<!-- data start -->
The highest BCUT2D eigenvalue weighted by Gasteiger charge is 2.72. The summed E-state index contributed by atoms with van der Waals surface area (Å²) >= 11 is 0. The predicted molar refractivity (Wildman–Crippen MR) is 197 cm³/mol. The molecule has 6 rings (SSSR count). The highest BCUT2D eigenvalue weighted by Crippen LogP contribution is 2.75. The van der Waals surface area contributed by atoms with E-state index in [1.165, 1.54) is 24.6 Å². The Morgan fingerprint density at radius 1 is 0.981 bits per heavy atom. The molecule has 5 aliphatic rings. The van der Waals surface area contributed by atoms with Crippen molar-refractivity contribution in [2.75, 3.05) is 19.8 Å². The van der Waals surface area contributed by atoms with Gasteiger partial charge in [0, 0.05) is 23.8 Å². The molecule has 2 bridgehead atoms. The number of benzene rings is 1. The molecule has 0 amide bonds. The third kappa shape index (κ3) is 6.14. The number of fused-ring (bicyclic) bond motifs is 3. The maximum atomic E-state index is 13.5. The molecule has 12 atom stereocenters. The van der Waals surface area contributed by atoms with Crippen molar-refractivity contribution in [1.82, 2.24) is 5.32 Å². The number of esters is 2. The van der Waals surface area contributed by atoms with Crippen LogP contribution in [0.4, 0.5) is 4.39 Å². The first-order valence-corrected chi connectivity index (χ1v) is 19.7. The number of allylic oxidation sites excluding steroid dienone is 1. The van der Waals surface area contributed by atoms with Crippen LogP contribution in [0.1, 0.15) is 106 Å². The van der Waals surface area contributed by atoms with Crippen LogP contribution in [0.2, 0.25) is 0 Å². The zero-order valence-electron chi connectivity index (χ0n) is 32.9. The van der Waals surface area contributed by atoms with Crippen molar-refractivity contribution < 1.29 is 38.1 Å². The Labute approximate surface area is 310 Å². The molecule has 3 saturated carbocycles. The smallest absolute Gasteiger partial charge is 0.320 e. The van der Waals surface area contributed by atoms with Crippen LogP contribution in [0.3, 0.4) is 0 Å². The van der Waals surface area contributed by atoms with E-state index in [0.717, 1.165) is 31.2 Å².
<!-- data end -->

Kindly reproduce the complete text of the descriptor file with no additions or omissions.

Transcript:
The highest BCUT2D eigenvalue weighted by Gasteiger charge is 2.72. The summed E-state index contributed by atoms with van der Waals surface area (Å²) >= 11 is 0. The predicted molar refractivity (Wildman–Crippen MR) is 197 cm³/mol. The molecule has 6 rings (SSSR count). The highest BCUT2D eigenvalue weighted by Crippen LogP contribution is 2.75. The van der Waals surface area contributed by atoms with E-state index in [1.165, 1.54) is 24.6 Å². The Morgan fingerprint density at radius 1 is 0.981 bits per heavy atom. The molecule has 5 aliphatic rings. The van der Waals surface area contributed by atoms with Crippen molar-refractivity contribution in [2.75, 3.05) is 19.8 Å². The van der Waals surface area contributed by atoms with Gasteiger partial charge in [0, 0.05) is 23.8 Å². The molecule has 2 bridgehead atoms. The number of benzene rings is 1. The molecule has 0 amide bonds. The third kappa shape index (κ3) is 6.14. The number of fused-ring (bicyclic) bond motifs is 3. The maximum atomic E-state index is 13.5. The molecule has 12 atom stereocenters. The van der Waals surface area contributed by atoms with Crippen molar-refractivity contribution in [1.82, 2.24) is 5.32 Å². The number of esters is 2. The van der Waals surface area contributed by atoms with Crippen LogP contribution in [0.4, 0.5) is 4.39 Å². The first-order valence-corrected chi connectivity index (χ1v) is 19.7. The number of allylic oxidation sites excluding steroid dienone is 1. The van der Waals surface area contributed by atoms with Crippen LogP contribution in [0.1, 0.15) is 106 Å². The van der Waals surface area contributed by atoms with Crippen LogP contribution in [0.2, 0.25) is 0 Å². The zero-order valence-electron chi connectivity index (χ0n) is 32.9. The van der Waals surface area contributed by atoms with Crippen molar-refractivity contribution < 1.29 is 38.1 Å². The Labute approximate surface area is 310 Å². The molecule has 3 saturated carbocycles. The smallest absolute Gasteiger partial charge is 0.320 e. The van der Waals surface area contributed by atoms with Crippen LogP contribution in [0.3, 0.4) is 0 Å². The van der Waals surface area contributed by atoms with E-state index in [0.717, 1.165) is 31.2 Å².